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Our guest speaker Elaine Fahey (City, University of London) speaks to us about her work in mapping the EU's global ambitions, the EU's promotion of convergence and its struggle with increasing institutionalisation.

In your previous edited volume ‘The Actors of Postnational Rule-Making: Contemporary Challenges of European and International Law’  you took to some extent an interdisciplinary approach, inviting scholars with various backgrounds. In your lecture you referred to the relationship between EU lawyers and other disciplines. What role does interdisciplinarity play for you? Do you find inspiration in other disciplines for your own work?

I am very interested in the relationship between EU IR, IR and EU Studies. I think it is important to see the development of EU IR law in context and to revisit essential questions consistently – there are a multitude of actors involved in international relations and a broader approach is essential. If we use a court-centric EU law approach we do not get very far.

How do you relate to the increasing complexity of the EU’s institutional structure?

I find the EU’s institutional structure in IR to be overwhelmed by the number of entities it is subject to and in turn seeks to govern. The EU has the world as its ambition – this is not an easy or straightforward state of affairs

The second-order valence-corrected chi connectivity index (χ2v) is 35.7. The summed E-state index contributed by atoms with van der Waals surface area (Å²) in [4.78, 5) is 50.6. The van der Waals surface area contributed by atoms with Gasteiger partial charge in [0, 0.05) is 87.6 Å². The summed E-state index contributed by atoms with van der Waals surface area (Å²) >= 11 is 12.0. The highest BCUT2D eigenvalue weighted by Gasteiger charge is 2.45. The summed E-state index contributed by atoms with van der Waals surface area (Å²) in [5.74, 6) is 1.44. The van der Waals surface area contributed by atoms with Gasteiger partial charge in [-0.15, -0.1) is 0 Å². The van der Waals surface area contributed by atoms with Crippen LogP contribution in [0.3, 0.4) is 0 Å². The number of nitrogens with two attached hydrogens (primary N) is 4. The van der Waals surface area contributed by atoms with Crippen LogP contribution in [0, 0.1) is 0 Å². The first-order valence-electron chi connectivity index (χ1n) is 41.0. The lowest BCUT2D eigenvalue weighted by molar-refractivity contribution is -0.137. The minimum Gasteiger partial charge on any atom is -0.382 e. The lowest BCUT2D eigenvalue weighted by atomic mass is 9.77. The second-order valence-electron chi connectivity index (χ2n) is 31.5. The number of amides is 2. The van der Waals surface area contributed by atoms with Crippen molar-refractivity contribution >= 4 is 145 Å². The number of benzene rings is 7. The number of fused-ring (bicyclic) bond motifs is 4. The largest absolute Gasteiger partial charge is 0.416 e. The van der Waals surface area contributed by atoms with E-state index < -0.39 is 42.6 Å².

Some of your work involves Japan and you seem to have a particular focus on transatlantic relations. How do you perceive other (emerging) powers such as China, India and Russia as postnational actors? And within the framework of your own research, how does the EU as a global actor relate to such actors?

I am interested in the EU’s role as to advanced democracies and mapping global ambitions. I find its interactions with emerging powers to be deeply underwhelming and not as successful. The EU cannot focus on the world. Within my chair on transatlantic relations I focus upon a significant engagement with an entity which recently refused to acknowledge the EU as a diplomatic entity. It speaks for itself.

Your next book will focus on the role of convergence in the global order. Is there anything you would like to share with us about this book already now?

The book project is an edited volume as part of the EUTIP MSC-ITN H2020 funded, coming out with Hart in 2020. In a range of subjects and disciplines it shows the EU as a global actor striving for convergence but also always practicing divergence through its own multilateralism. It features a range of interdisciplinary case studies, not just from EU law experts.

 

More information about Elaine Fahey's guest lecture.

Elaine Fahey's research profile.